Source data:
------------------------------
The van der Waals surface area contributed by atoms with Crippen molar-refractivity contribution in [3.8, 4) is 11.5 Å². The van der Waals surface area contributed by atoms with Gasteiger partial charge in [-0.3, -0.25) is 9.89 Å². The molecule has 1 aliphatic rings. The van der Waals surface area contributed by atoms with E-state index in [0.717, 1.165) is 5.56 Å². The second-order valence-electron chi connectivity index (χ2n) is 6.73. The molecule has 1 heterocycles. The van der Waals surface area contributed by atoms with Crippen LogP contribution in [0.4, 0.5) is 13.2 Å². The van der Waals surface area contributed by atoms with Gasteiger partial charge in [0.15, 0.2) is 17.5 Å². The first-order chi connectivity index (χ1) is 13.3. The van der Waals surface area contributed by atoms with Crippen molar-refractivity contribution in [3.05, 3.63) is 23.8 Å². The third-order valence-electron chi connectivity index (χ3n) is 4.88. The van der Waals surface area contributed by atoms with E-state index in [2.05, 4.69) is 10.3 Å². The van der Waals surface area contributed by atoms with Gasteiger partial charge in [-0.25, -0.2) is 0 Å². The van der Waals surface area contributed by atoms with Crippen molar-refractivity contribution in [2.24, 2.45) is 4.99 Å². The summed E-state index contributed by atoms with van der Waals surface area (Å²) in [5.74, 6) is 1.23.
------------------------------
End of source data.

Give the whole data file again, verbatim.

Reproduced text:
The van der Waals surface area contributed by atoms with Crippen molar-refractivity contribution in [3.8, 4) is 11.5 Å². The van der Waals surface area contributed by atoms with Gasteiger partial charge in [-0.3, -0.25) is 9.89 Å². The molecule has 1 aliphatic rings. The van der Waals surface area contributed by atoms with E-state index in [0.717, 1.165) is 5.56 Å². The second-order valence-electron chi connectivity index (χ2n) is 6.73. The molecule has 1 heterocycles. The van der Waals surface area contributed by atoms with Crippen LogP contribution in [0.4, 0.5) is 13.2 Å². The van der Waals surface area contributed by atoms with Gasteiger partial charge in [0.15, 0.2) is 17.5 Å². The first-order chi connectivity index (χ1) is 13.3. The van der Waals surface area contributed by atoms with Crippen molar-refractivity contribution in [3.05, 3.63) is 23.8 Å². The third-order valence-electron chi connectivity index (χ3n) is 4.88. The van der Waals surface area contributed by atoms with E-state index in [2.05, 4.69) is 10.3 Å². The van der Waals surface area contributed by atoms with Gasteiger partial charge in [-0.25, -0.2) is 0 Å². The van der Waals surface area contributed by atoms with Crippen molar-refractivity contribution in [2.24, 2.45) is 4.99 Å². The summed E-state index contributed by atoms with van der Waals surface area (Å²) in [5.74, 6) is 1.23.